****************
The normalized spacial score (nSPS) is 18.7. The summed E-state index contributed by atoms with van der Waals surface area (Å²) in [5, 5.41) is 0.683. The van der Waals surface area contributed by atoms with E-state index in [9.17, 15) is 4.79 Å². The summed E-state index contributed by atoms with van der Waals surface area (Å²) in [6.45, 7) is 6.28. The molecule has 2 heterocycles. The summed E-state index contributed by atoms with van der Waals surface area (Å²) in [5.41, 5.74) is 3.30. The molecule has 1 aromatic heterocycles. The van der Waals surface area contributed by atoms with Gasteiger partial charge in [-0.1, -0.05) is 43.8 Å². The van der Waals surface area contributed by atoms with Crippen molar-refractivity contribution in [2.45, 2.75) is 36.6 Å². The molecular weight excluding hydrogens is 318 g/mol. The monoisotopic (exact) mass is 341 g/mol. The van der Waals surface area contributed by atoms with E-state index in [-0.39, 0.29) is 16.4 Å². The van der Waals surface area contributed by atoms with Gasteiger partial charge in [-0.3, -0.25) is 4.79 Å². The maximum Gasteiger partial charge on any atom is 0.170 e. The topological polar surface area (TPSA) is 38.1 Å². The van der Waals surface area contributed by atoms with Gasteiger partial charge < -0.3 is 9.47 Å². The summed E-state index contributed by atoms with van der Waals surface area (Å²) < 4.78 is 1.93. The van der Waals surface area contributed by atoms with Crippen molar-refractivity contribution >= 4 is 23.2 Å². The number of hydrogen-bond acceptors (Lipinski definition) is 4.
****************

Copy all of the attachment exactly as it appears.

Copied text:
The normalized spacial score (nSPS) is 18.7. The summed E-state index contributed by atoms with van der Waals surface area (Å²) in [5, 5.41) is 0.683. The van der Waals surface area contributed by atoms with E-state index in [9.17, 15) is 4.79 Å². The summed E-state index contributed by atoms with van der Waals surface area (Å²) in [6.45, 7) is 6.28. The molecule has 2 heterocycles. The summed E-state index contributed by atoms with van der Waals surface area (Å²) in [5.41, 5.74) is 3.30. The molecule has 1 aromatic heterocycles. The van der Waals surface area contributed by atoms with Gasteiger partial charge in [-0.1, -0.05) is 43.8 Å². The van der Waals surface area contributed by atoms with Crippen molar-refractivity contribution in [2.45, 2.75) is 36.6 Å². The molecular weight excluding hydrogens is 318 g/mol. The monoisotopic (exact) mass is 341 g/mol. The van der Waals surface area contributed by atoms with E-state index in [-0.39, 0.29) is 16.4 Å². The van der Waals surface area contributed by atoms with Gasteiger partial charge in [-0.3, -0.25) is 4.79 Å². The maximum Gasteiger partial charge on any atom is 0.170 e. The topological polar surface area (TPSA) is 38.1 Å². The van der Waals surface area contributed by atoms with Gasteiger partial charge < -0.3 is 9.47 Å². The summed E-state index contributed by atoms with van der Waals surface area (Å²) < 4.78 is 1.93. The van der Waals surface area contributed by atoms with Crippen molar-refractivity contribution >= 4 is 23.2 Å². The number of hydrogen-bond acceptors (Lipinski definition) is 4.